Outside In

This series of work is an ongoing exploration of a number of places that I have visited while working in New York City, Philadelphia and throughout the Northeast. While working in the scenic department in New York City, as well as working as a conservator in Pennsylvania and surrounding states, I was able to explore areas that were off limits to the general public. The Brooklyn Navy Yard and Admire Row in the compound of Fort Totten, the Domino Sugar Factory, as well as the Lowes Theater in Brooklyn were just a few places that I have had the pleasure of documenting with my sketchbook and camera. I have also explored a number of buildings in South Philly as well as the neighborhood of Fishtown. I have taken images during my travels to cities and states like Pittsburgh, Virginia, Chicago, and Ohio. These buildings that were once vibrant with activity are now abandoned or on a smaller scale of capacity.

I am fascinated with how these spaces have weathered over time and the beauty that they withhold. These abandoned spaces are now a mere reflection of their past. What draws me to them initially are the facades of the buildings. Some of these structures have a haunting presence that is hard to ignore. I find myself mesmerized by the monumental scale as well as intrigue of what's inside. The boarded up windows and doors only heightens that intrigue. I feel that I am not alone in this endeavor. I find that I strike up conversations very quickly when people see my work and they are familiar with the structure that I am painting; either they have passed it on their way to work everyday or it's a staple of their community. They feel that it's a monument of the past and an iconic symbol of its community. I find out from many people, whether they've lived in the neighborhood their entire life or for just a few years, that they want to preserve these buildings as a reminder of their identity of the past and for future generations to have a link to what once was. I can't stress how important these structures are for me personally. I would love to see some type of history remain in these areas so that there's a visual and historic understanding of what made the areas so unique to begin with as well as preserving the genetic makeup of the ethnic culture and original purpose of the structures that once was a vital fabric to the overall function of the cities and way of life there.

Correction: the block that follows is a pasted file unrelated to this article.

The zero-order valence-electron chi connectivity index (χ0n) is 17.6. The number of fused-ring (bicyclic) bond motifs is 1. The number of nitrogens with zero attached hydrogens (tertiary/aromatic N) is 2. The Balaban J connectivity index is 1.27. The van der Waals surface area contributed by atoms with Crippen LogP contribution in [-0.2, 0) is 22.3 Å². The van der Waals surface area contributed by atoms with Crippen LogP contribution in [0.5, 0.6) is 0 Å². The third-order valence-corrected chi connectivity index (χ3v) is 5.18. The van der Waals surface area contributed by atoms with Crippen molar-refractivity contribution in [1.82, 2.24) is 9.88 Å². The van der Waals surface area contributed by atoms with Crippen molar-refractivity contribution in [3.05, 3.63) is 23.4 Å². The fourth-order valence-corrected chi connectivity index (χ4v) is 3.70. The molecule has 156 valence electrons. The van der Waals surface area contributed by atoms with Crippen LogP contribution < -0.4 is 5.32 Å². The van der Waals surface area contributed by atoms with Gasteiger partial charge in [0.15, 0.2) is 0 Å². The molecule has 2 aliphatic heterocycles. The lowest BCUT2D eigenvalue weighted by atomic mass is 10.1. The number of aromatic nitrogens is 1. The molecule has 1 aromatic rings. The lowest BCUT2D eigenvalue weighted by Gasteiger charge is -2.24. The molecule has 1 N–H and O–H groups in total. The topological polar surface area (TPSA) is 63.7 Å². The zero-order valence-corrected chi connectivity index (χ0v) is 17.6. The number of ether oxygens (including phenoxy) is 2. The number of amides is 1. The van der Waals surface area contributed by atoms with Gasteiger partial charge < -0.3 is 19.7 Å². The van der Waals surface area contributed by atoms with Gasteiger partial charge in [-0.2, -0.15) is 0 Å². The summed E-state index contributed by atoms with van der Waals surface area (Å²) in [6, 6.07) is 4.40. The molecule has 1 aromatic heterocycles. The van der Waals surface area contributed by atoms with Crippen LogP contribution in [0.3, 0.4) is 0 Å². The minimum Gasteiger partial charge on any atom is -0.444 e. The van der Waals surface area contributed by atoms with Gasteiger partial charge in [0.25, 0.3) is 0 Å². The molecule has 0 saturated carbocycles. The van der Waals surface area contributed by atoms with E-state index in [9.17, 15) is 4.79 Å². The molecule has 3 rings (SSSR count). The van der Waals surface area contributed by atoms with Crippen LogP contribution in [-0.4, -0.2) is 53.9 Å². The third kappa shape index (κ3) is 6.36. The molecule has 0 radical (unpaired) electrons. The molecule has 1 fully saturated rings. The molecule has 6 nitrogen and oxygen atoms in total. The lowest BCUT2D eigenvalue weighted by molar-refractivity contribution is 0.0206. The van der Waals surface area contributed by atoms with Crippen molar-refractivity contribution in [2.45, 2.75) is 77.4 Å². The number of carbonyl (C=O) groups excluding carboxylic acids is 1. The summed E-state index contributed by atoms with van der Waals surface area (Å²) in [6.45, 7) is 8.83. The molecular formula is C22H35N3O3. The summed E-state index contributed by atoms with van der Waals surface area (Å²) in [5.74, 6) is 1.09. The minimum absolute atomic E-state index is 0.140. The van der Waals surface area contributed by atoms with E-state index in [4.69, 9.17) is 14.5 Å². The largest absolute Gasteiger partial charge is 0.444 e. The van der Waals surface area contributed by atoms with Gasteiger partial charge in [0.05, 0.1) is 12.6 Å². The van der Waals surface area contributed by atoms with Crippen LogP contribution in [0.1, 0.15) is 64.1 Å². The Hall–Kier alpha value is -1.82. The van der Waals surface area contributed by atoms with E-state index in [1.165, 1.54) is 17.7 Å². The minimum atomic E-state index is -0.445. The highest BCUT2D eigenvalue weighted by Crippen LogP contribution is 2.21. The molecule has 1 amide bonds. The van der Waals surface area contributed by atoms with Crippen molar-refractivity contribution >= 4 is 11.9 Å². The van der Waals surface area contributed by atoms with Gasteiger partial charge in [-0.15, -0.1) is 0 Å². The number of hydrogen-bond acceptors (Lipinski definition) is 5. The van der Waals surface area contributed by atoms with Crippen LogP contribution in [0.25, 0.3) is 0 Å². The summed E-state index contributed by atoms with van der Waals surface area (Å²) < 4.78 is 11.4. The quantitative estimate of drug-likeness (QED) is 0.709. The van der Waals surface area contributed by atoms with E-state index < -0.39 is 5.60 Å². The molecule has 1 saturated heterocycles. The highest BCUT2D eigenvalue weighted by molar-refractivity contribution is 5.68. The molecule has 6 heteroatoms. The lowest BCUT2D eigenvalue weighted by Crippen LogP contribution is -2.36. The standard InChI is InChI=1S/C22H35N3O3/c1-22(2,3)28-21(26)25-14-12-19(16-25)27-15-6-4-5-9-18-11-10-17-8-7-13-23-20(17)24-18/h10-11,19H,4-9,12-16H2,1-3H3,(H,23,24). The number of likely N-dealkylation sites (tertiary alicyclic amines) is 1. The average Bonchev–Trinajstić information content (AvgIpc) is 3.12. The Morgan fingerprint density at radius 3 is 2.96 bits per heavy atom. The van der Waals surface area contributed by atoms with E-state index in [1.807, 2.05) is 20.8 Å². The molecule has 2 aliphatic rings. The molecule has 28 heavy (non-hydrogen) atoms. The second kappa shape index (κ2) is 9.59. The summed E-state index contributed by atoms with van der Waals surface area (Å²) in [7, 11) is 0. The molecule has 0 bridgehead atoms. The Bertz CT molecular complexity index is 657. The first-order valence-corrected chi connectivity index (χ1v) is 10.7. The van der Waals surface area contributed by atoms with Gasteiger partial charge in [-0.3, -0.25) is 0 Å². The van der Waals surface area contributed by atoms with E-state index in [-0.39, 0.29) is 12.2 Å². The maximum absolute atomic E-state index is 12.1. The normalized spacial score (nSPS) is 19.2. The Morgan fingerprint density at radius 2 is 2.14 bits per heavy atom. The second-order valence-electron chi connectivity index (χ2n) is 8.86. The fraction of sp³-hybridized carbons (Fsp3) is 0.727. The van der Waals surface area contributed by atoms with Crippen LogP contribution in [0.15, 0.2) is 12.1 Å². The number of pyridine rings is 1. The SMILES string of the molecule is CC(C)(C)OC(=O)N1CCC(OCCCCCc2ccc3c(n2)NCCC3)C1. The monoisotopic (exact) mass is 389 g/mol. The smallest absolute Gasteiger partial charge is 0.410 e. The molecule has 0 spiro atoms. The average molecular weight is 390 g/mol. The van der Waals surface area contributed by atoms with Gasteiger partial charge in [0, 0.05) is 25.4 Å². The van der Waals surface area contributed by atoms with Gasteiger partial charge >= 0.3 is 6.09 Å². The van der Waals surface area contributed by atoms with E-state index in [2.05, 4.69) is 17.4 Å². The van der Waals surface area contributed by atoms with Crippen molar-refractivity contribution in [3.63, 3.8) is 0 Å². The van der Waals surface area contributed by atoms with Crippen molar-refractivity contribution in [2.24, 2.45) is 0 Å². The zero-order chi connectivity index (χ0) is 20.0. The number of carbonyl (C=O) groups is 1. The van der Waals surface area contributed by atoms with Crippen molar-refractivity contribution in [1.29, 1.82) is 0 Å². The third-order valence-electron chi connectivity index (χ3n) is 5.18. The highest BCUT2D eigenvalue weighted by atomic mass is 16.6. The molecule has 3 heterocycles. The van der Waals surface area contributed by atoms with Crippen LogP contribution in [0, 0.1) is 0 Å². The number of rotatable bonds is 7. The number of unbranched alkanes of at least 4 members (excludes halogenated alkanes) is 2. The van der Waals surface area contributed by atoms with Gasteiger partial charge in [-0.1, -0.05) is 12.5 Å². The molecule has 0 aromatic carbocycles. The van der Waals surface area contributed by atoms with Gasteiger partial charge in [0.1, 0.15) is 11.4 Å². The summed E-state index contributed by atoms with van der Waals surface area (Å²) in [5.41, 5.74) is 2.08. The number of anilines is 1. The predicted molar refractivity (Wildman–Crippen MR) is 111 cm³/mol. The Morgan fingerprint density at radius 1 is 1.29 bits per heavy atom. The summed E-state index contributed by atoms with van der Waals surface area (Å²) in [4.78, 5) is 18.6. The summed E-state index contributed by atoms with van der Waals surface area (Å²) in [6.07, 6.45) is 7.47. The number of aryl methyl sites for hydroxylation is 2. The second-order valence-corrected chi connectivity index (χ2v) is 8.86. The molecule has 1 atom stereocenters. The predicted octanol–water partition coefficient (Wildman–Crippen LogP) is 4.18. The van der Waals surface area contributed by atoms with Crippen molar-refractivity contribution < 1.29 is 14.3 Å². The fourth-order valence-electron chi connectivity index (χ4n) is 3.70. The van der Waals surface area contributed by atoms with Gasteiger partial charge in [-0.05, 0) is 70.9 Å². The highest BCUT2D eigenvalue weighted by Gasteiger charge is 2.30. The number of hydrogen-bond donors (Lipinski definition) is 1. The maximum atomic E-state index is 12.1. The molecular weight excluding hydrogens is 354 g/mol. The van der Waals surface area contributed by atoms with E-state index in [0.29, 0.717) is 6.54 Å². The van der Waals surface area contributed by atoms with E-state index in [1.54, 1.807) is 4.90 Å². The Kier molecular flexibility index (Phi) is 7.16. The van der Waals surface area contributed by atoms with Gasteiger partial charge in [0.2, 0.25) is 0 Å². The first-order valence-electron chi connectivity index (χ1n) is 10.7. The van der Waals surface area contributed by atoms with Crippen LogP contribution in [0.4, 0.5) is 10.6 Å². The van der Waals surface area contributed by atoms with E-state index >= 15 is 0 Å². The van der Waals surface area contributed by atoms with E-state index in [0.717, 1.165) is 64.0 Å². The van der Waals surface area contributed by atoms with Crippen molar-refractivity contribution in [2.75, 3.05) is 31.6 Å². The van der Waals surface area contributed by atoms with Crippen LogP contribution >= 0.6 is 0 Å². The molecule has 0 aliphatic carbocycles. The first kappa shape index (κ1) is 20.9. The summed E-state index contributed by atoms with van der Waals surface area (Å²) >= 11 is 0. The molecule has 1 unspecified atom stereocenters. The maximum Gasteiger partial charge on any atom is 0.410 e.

Viewers are always wanting to know about these structures and if I have ever ventured inside. For example, the paintings "Pocket Door," "Fort," and "Corner Studio" are all examples of interiors that pose the question of what else is in the building. They have a strong impact on the viewer by the composition and how the light is penetrating throughout the space and the use of contrast from very dark and ominous corners to pockets of light revealing the beauty of decay. This is also relative in the narrative images that I have created. There's a drama that is present by how the figures occupy the space. This is not always intentional. The figure naturally takes the attention of the viewer and creates an overall drama and mood.

At a time when clean and new are very welcomed by most, my eyes once again are drawn to the ugly beautiful; the spaces that have character and a reflection of the past. Time is often dismissed in these spaces. It's a quietness that transcends to the viewer. A moment of stillness that is powered by the light, the structural elements of the spaces, and the additional props and color palette also contribute. I find that these images have an energy that needs time to adjust. Similar to when you enter a space on a bright sunny day and your eyes are in shock because of the extreme contrast from light to dark. I find that these paintings need the full attention of the viewer so that the time and space around it can truly breathe so the raw patinas and textures that give the painting balance can begin to be appreciated.